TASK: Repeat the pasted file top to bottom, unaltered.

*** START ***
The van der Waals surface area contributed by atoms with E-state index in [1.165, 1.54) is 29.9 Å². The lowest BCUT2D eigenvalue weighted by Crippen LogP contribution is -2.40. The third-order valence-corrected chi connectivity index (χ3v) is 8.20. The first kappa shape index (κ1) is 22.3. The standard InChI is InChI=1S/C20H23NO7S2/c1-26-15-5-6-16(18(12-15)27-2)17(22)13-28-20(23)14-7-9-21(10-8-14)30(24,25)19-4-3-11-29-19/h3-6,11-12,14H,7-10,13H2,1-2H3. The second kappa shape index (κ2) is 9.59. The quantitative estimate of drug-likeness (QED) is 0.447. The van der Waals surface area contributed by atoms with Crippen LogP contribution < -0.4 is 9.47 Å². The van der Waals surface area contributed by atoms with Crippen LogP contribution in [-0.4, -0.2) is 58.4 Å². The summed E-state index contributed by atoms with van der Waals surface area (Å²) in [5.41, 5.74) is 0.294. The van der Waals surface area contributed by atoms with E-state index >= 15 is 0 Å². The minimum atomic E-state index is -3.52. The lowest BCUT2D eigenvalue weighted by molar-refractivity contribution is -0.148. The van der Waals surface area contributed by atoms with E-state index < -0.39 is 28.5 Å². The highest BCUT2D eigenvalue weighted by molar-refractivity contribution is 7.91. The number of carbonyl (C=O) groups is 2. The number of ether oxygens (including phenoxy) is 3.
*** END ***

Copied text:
The van der Waals surface area contributed by atoms with E-state index in [1.165, 1.54) is 29.9 Å². The lowest BCUT2D eigenvalue weighted by Crippen LogP contribution is -2.40. The third-order valence-corrected chi connectivity index (χ3v) is 8.20. The first kappa shape index (κ1) is 22.3. The standard InChI is InChI=1S/C20H23NO7S2/c1-26-15-5-6-16(18(12-15)27-2)17(22)13-28-20(23)14-7-9-21(10-8-14)30(24,25)19-4-3-11-29-19/h3-6,11-12,14H,7-10,13H2,1-2H3. The second kappa shape index (κ2) is 9.59. The quantitative estimate of drug-likeness (QED) is 0.447. The van der Waals surface area contributed by atoms with Crippen LogP contribution < -0.4 is 9.47 Å². The van der Waals surface area contributed by atoms with Crippen LogP contribution in [-0.4, -0.2) is 58.4 Å². The summed E-state index contributed by atoms with van der Waals surface area (Å²) in [5.41, 5.74) is 0.294. The van der Waals surface area contributed by atoms with E-state index >= 15 is 0 Å². The minimum atomic E-state index is -3.52. The lowest BCUT2D eigenvalue weighted by molar-refractivity contribution is -0.148. The van der Waals surface area contributed by atoms with E-state index < -0.39 is 28.5 Å². The highest BCUT2D eigenvalue weighted by molar-refractivity contribution is 7.91. The number of carbonyl (C=O) groups is 2. The number of ether oxygens (including phenoxy) is 3.